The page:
More than half of Raleigh's cabbies to go on strike NYE
Posted December 29, 2014
Updated December 30, 2014
Raleigh, N.C. — More than half of Raleigh’s cab drivers are planning to go on strike New Year’s Eve in protest of what they say is unfair competition from ride-sharing services such as Uber.
Iyman Massoud, a cab driver who says he represents a group of about 650 local taxi drivers, says they are protesting that Uber drivers are not subject to the same licensing, registration and insurance fees as taxi cab drivers. This allows Uber drivers to charge less, creating what Massoud says is unfair competition.
Raleigh has about 1,200 taxi cabs, but Massoud said many drivers have left for other cities due to Uber. Massoud added that his group has asked Raleigh officials to regulate Uber drivers, but city leaders did not take up the issue after they were presented with a petition from cab drivers during an August City Council meeting.
"People are just suffering," said Elmutaz Adloa, a cab driver. "They cannot make a living out of this industry."
The taxi app, which allows people to use their personal vehicles to make extra money as taxi drivers or request a ride through their smartphone, has been met with ire from traditional taxi drivers around the world. Licensed taxi drivers often must have liability insurance, a commercial license and complete background checks and physicals before picking up passengers.
Some consumers see options like Uber as a good thing.
"It seems to make sense to use the cheaper option because, why wouldn't you," said Katie Brummer.
Uber driver Betty Jean Smith said she and other drivers for the service undergo background checks, have the insurance required by the state – as well as Uber coverage when driving for the company – and must maintain their vehicles to standards set by the firm.
"Each customer rates us. If we don't keep a certain rating, we are no longer allowed to drive for Uber. I have heard of a number of rude cab drivers, and it doesn't affect whether they can drive or not," Smith said in an email to WRAL News.
"This country is based on competition, and I think that the cabbies don't like the completion and they have not done anything about improving their customer service. So, people are calling Uber," she said.
While ride-sharing companies usually charge less than taxis, Uber came under fire in the Triangle for a price surge on Halloween, including charging one man more than $400 for a 15-mile trip from Durham to Chapel Hill.
Massoud said he believes Uber riders will experience similar price surges for New Year’s Eve.
Uber, which started in San Francisco four years ago, describes the practice as "dynamic pricing," which they say is based on supply and demand.
"Surge pricing solves for the perennial challenge of never being able to get a ride on New Year’s Eve, after a major sporting event or during bad weather," the company said. "Because Uber doesn’t employ drivers, every driver has a choice of how he or she spends his/her time. Surge pricing helps bring demand and supply into line, when necessary, by incentivizing more drivers to come onto the platform. Once demand falls or supply increases sufficiently, prices quickly go back to normal."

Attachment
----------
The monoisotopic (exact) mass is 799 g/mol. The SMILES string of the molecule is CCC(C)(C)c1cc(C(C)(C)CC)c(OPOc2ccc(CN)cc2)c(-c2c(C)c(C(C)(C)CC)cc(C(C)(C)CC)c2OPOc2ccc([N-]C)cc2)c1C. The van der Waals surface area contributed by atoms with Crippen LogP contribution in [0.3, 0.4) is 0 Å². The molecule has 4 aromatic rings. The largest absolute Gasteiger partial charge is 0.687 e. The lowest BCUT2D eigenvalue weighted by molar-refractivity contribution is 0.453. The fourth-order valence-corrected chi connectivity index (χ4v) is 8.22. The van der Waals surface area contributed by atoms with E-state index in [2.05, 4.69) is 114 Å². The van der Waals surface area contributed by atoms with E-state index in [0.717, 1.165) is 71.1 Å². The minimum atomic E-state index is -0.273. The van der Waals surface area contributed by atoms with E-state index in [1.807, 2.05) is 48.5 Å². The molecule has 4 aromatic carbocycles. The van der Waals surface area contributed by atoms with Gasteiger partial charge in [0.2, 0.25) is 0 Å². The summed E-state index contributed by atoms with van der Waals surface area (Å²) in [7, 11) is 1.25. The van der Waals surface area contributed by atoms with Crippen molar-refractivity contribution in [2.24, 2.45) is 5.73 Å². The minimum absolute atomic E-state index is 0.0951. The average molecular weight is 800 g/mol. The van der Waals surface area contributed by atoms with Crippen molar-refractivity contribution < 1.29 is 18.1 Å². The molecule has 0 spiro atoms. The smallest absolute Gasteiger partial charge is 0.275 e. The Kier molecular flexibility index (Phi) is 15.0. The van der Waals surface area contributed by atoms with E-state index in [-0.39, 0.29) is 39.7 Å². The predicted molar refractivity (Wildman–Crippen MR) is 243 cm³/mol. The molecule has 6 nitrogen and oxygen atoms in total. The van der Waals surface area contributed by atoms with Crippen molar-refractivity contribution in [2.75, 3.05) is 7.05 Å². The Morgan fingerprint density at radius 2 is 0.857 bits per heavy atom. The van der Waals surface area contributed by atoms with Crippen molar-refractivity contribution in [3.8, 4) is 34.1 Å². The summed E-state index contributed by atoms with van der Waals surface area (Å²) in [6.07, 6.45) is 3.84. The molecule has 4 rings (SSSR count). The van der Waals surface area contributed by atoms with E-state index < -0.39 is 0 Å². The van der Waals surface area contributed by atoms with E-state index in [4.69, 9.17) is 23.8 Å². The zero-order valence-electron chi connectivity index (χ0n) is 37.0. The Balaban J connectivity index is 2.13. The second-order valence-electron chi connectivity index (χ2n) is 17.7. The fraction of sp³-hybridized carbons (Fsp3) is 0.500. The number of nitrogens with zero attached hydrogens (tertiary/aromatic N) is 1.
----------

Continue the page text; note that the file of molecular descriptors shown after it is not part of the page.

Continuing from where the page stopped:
Riders are notified of surge pricing and must approve it before requesting a ride, said the company, which is expected to transport more than 1 million people across the globe on New Years Eve.
Uber has been the subject of protests in other countries, including cabbies in London bringing traffic to a standstill in June. Similar demonstrations have been held in Washington, D.C., San Francisco, Boston and Paris, where taxi drivers took part in a “go slow or escargot” protest earlier this month. Uber will be banned in France starting next year.
The service has had additional troubles, from legal challenges in California to being suspended in Spain for unfair competition and banned in New Delhi after one of its drivers was accused of rape. A Dutch court ruled Uber violated taxi laws, and the company must stop working with drivers who charge fares but do not possess a taxi license.
In the Triangle, more than 100 citations were handed out to Uber drivers at Raleigh-Durham International Airport earlier this year for not complying with the airport’s permit regulations. The airport has since allowed some Uber drivers to pick up passengers.
On the airport’s “Cruising Altitude” blog, airport President Michael Landguth said the agency sent a letter to state Attorney General Roy Cooper regarding a state law that says “vehicles transporting persons for compensation” must be registered as commercial “for hire passenger vehicles.”
“The Attorney General’s answer to this question will help the Airport Authority, Uber, Lyft and their drivers resolve this issue,” Landguth wrote.
Lawmakers plan to take up the issue of ride-sharing companies such as Uber in the upcoming legislative session.
Uber has drivers in 10 North Carolina cities. Worldwide, the company is in 260 cities in 55 countries.